Start Up No.1371: who will want a vaccine?, Ancestry.com sells for $4.7bn, why Facebook hackers use Isis flags, Genoa rebridged, and more


Would breaking up “big tech” be as easy as this – and as unpredictable? CC-licensed photo by khalid KHALIL on Flickr.

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A selection of 11 links for you. Foofarah. I’m @charlesarthur on Twitter. Observations and links welcome.

Would breaking up ‘big tech’ work? What would? • Benedict Evans

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the UK’s competition authority, the CMA, analyses Google and Facebook’s dominant positions, and doesn’t focus on breaking them up. Instead, it proposes a long list of highly specific internal, mechanical interventions. For example:

• “The power to require Google to provide click and query data to third-party search engines to allow them to improve their search algorithms”

• “The power to restrict Google’s ability to secure default positions, to restrict the monetisation of default positions on devices [i.e. Apple selling the default search engine slot to Google] and to introduce choice screens”

• “ Facebook should offer a defined find contacts service to users of a third-party platform, but rival platforms should not be required to reciprocate”

There’s lots to argue about in specific proposals like this (including how much of it will be enacted), but that’s not really the point – rather, one should ask which problems you can resolve by splitting the company apart, or by fining people, and which by getting right inside the operations and writing rules. As I pointed out [in a previous post], we didn’t make cars safer by breaking up GM or Ford, but by writing rules about how you can make a car.

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The problem of lawmaking moving too slowly to deal with the speed at which technology changes is well known. The examples all date back decades.
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When a vaccine arrives, people will ignore the anti-vaxxers • The Atlantic

Yascha Mounk:

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the risks posed by the coronavirus are very much on the mind of most Americans. Far from being a virtually extinct disease whose dangers are only chronicled in medical textbooks, COVID-19 has seriously sickened or killed hundreds of thousands of Americans in the past few months.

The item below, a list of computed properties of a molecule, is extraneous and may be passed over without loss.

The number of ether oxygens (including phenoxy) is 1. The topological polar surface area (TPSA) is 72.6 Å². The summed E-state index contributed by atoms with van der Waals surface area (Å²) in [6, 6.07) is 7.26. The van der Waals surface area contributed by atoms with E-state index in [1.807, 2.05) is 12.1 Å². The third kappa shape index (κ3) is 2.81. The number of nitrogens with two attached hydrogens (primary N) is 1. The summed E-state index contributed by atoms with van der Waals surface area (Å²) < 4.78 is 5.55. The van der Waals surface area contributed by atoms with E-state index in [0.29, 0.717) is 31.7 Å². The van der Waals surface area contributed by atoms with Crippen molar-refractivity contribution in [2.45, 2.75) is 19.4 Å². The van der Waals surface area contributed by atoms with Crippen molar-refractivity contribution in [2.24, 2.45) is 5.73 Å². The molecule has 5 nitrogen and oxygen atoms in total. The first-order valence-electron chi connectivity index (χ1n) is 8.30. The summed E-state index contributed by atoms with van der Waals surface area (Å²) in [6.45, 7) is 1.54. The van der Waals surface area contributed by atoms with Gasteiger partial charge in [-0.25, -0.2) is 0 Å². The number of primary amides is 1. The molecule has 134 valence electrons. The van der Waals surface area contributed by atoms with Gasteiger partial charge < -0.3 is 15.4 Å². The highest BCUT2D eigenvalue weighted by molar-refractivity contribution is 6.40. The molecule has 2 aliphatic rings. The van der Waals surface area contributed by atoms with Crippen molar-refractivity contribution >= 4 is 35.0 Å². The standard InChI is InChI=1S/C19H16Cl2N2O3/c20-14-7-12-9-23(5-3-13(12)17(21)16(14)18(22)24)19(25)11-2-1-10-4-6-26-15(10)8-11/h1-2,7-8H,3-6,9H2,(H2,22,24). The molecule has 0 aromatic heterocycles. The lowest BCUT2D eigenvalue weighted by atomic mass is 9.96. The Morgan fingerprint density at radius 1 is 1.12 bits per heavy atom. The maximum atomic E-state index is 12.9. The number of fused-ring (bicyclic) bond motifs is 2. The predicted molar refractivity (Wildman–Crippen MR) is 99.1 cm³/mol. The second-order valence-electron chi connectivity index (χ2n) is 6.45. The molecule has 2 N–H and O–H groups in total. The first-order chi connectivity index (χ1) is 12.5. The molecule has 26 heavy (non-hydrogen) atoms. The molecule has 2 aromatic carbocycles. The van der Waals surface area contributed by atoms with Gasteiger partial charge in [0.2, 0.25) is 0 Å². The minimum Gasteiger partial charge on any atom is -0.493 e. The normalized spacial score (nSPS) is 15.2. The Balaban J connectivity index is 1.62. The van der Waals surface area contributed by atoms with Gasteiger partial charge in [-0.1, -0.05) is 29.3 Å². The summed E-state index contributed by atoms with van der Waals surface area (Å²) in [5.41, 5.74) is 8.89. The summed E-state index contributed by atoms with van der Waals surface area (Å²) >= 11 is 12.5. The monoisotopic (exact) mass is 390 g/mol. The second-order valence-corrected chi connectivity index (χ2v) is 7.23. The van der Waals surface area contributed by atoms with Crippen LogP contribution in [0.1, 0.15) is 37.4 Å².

All these reasons help explain why the experts I consulted are optimistic that most Americans will ultimately choose to immunize themselves. As Beyrer, the Desmond M. Tutu Professor of Public Health and Human Rights at Johns Hopkins University, told me, “The whole country, and the whole world, is invested in getting a vaccine.”

Polio, rather than measles, may be the best historical precedent for predicting what will happen once a vaccine for COVID-19 becomes available. “Older Americans still have a memory” of polio, Beyrer said. “The vaccine allowed them to go back to having a childhood, and not having to be afraid of mixing with other children.” In that sense, the immense suffering of the past few months may offer a bitterly ironic silver lining, he said: “This disease has touched almost everyone. Tragically, that is a reason why there will be a very different take-up to this vaccine.”

But will enough people get it? What happens if, as the CBS poll suggests, one in five Americans refuses to cooperate?

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I really think that poll isn’t going to reflect what people will do. And measles vaccination rates are actually very high (via CDC data), even if they dip low in a very few, very localised areas.
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How pro-Trump forces work the refs in Silicon Valley • The New York Times

Ben Smith:

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One of the oddest moments during last month’s tech hearings on Capitol Hill came when a Florida congressman darkly hinted that Google was making it difficult for him to find a website he was looking for, The Gateway Pundit.

Sundar Pichai, Google’s chief executive, wearing a dark suit and the forced solemnity of an undertaker, promised the congressman he’d look into the issue.

Mr. Pichai could have said something else: that Google doesn’t showcase links to Gateway Pundit because the site is notorious for regularly crossing the line from wild hyperpartisan spin into outright falsehoods, from a phony sexual assault allegation against Robert Mueller to a recent report amplifying false claims that Anthony Fauci is “due to make millions” on a coronavirus vaccine. Mr. Pichai could have said that he wouldn’t let nitwits lobby him to pollute Google with lies.

But while it was a quintessentially 2020 exchange, the gripe voiced by Representative Greg Steube was also a classic example of a politician “working the refs” — that is, complaining vocally about a referee’s decision in the hopes of getting a better call next time. It’s a tactic the Trump movement has revived and deftly employed against the powerful, befuddled new referees of public debate, Google, Facebook and Twitter.